St. John Paul II, Doctor of the Human Person

by Daniel Murphy on May 13, 2014

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Canonization 2014- The Canonization of Saint John XXIII and Saint John Paul II (14037064014) Pope Prancis canonizes St. John Paul II and St. John XXIII.
 

On Christmas Eve in 1986 Widmer was pulling his first duty as a newly recruited Swiss Guard assigned to protect the pope. When the pope emerged from the papal apartment on his way to celebrate midnight mass he saw Widmer at his post. Widmer was young, homesick, unsure of himself, and depressed about spending his first Christmas away from his family, although he never told anyone. John Paul approached and said, “Of course! This is your first Christmas away from home. I appreciate the sacrifice you’re making for the Church. I’m going to pray for you as I celebrate mass tonight.”

Forbes leadership blog, 4-25-14

Many of us who grew up under the remarkable 27-year pontificate of St. John Paul II remember this account of his relationship with Andreas Widmer, the young Swiss guardsman who was suffering from a case of acute homesickness.

Why does this story of John Paul II’s affection for Andreas Widmer touch our hearts so deeply?

We are captivated when a person of great stature “bows down” (the attitude of merciful love) towards someone vulnerable and in need.  Our hearts immediately resonate with this gesture of profound regard for the person in trying circumstances.

Was this gesture (actually series of gestures) by St. John Paul II towards the young Swiss guardsman occasional or accidental?  The truth is—like all great virtues—personalism (seeing and acting on the inherent dignity of the human person) results from intentional awareness, a steady attitude, and repeated acts.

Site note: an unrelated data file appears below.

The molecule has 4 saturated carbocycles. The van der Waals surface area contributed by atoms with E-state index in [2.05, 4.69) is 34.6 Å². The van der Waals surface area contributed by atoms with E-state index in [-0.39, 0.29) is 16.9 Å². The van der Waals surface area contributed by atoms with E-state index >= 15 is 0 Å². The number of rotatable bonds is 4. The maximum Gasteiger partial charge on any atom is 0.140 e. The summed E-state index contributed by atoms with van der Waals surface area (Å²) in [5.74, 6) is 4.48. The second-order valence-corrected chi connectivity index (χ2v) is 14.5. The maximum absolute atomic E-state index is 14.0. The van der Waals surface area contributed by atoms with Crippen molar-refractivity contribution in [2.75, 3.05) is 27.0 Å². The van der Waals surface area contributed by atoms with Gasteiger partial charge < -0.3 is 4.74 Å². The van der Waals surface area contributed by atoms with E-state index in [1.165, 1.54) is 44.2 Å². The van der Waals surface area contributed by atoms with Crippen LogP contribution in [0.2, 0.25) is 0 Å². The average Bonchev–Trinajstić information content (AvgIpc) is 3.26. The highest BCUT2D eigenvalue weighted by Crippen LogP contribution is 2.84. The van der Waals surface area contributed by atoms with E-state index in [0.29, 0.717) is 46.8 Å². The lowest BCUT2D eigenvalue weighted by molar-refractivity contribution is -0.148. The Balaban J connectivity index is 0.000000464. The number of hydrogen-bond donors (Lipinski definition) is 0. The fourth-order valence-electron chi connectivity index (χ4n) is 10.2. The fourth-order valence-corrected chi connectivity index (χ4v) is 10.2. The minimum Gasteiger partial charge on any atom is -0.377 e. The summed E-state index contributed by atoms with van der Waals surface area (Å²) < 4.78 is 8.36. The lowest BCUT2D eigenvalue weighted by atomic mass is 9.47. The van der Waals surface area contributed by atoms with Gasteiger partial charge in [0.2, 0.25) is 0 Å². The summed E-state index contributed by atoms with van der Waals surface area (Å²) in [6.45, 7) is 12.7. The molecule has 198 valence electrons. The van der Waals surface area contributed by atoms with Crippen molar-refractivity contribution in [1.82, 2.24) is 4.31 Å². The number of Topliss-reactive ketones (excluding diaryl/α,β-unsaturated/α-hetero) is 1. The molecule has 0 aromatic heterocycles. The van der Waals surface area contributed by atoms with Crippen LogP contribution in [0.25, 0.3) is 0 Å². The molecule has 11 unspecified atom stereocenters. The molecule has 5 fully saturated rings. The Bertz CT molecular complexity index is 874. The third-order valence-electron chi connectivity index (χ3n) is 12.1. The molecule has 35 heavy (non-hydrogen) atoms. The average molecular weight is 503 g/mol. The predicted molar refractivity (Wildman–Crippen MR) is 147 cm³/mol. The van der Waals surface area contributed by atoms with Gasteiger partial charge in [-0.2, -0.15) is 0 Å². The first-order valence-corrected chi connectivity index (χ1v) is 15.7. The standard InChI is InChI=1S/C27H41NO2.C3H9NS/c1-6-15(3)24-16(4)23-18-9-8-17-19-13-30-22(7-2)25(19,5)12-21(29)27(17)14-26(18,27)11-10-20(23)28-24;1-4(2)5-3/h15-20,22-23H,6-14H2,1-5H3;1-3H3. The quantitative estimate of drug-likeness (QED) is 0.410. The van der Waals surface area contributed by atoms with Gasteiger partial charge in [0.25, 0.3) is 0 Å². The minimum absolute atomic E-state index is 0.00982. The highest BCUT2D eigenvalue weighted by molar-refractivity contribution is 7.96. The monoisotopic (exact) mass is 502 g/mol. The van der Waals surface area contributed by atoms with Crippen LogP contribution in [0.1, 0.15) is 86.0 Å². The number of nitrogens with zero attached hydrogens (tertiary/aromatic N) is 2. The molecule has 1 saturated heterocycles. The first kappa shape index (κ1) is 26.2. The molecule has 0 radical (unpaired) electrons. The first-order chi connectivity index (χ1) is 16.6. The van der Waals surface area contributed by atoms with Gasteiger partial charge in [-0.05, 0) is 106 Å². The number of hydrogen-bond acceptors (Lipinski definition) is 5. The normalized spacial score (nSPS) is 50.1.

St. John Paul II towers as a “doctor of the human person.”  His whole life and being were in constant donation to the person and her/his true welfare.

Does St. John Paul II  qualify to be named a “doctor” of the Roman Catholic Church?

There are two crucial dimensions to each of the (currently) 35 doctors of the Church:  saintliness and extraordinary wisdom in the form of key contributions to the body of faith and morals.  The second aspect might be termed, “reliable teacher.”

The crowning jewel of John Paul II’s extraordinarily dramatic life occurred on Sunday, April 27, 2014.  Pope Francis canonized John Paul II, along with the “good” John XXIII, perhaps best known as the convener of the Second Vatican Council (1961-65).  It was also “Divine Mercy Sunday,” a designation assigned by St. John Paul II for the second Sunday of Easter.

Saint

On April 27, Pope Francis confirmed a reality that people of faith and good will have recognized and “demanded” by universal acclimation:  “Santo Subito”!  St. John Paul II’s particular “stamp”—if you will, “brand”—of holiness was marked by mercy, as Pope Francis explained in his homily on the occasion.

Saint John XXIII and Saint John Paul II were not afraid to look upon the wounds of Jesus, to touch his torn hands and his pierced side. They were not ashamed of the flesh of Christ, they were not scandalized by him, by his cross; they did not despise the flesh of their brother (cf. Is 58:7), because they saw Jesus in every person who suffers and struggles. These were two men of courage, filled with the parrhesia of the Holy Spirit, and they bore witness before the Church and the world to God’s goodness and mercy.

In his homily, Pope Francis identified St. John Paul II as a pope of the family:  “In his own service to the People of God, Saint John Paul II was the pope of the family. He himself once said that he wanted to be remembered as the pope of the family.”

Reliable Teacher of Personalism

Yes, pope of the family.  And, doctor of the human person.  After all, the family is a communion of love and life, as St. John Paul II taught powerfully, whose noble purpose is the full formation of the human person.